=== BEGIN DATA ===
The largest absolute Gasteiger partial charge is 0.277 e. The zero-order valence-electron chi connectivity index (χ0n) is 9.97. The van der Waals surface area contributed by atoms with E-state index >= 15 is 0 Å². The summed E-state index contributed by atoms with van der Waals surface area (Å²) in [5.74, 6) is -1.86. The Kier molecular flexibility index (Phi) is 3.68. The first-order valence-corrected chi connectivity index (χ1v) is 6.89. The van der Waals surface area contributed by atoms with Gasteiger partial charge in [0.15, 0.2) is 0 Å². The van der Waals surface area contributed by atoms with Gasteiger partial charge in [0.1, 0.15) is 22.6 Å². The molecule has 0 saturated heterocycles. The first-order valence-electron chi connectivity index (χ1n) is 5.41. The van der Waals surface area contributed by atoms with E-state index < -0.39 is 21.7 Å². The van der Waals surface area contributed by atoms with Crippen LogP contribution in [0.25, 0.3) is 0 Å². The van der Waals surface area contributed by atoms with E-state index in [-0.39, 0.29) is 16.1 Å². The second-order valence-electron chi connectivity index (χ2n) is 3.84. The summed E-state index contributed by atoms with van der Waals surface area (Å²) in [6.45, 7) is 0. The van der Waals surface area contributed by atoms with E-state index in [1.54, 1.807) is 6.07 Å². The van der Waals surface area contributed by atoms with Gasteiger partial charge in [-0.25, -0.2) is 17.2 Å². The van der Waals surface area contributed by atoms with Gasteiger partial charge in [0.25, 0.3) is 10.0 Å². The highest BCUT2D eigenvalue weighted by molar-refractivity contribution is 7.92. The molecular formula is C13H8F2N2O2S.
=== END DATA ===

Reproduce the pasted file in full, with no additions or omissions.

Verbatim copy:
The largest absolute Gasteiger partial charge is 0.277 e. The zero-order valence-electron chi connectivity index (χ0n) is 9.97. The van der Waals surface area contributed by atoms with E-state index >= 15 is 0 Å². The summed E-state index contributed by atoms with van der Waals surface area (Å²) in [5.74, 6) is -1.86. The Kier molecular flexibility index (Phi) is 3.68. The first-order valence-corrected chi connectivity index (χ1v) is 6.89. The van der Waals surface area contributed by atoms with Gasteiger partial charge in [0.15, 0.2) is 0 Å². The van der Waals surface area contributed by atoms with Gasteiger partial charge in [0.1, 0.15) is 22.6 Å². The molecule has 0 saturated heterocycles. The first-order valence-electron chi connectivity index (χ1n) is 5.41. The van der Waals surface area contributed by atoms with E-state index < -0.39 is 21.7 Å². The van der Waals surface area contributed by atoms with Crippen LogP contribution in [0.25, 0.3) is 0 Å². The van der Waals surface area contributed by atoms with E-state index in [-0.39, 0.29) is 16.1 Å². The second-order valence-electron chi connectivity index (χ2n) is 3.84. The summed E-state index contributed by atoms with van der Waals surface area (Å²) in [6.45, 7) is 0. The van der Waals surface area contributed by atoms with E-state index in [1.54, 1.807) is 6.07 Å². The van der Waals surface area contributed by atoms with Gasteiger partial charge in [-0.25, -0.2) is 17.2 Å². The van der Waals surface area contributed by atoms with Gasteiger partial charge in [0.25, 0.3) is 10.0 Å². The highest BCUT2D eigenvalue weighted by molar-refractivity contribution is 7.92. The molecular formula is C13H8F2N2O2S.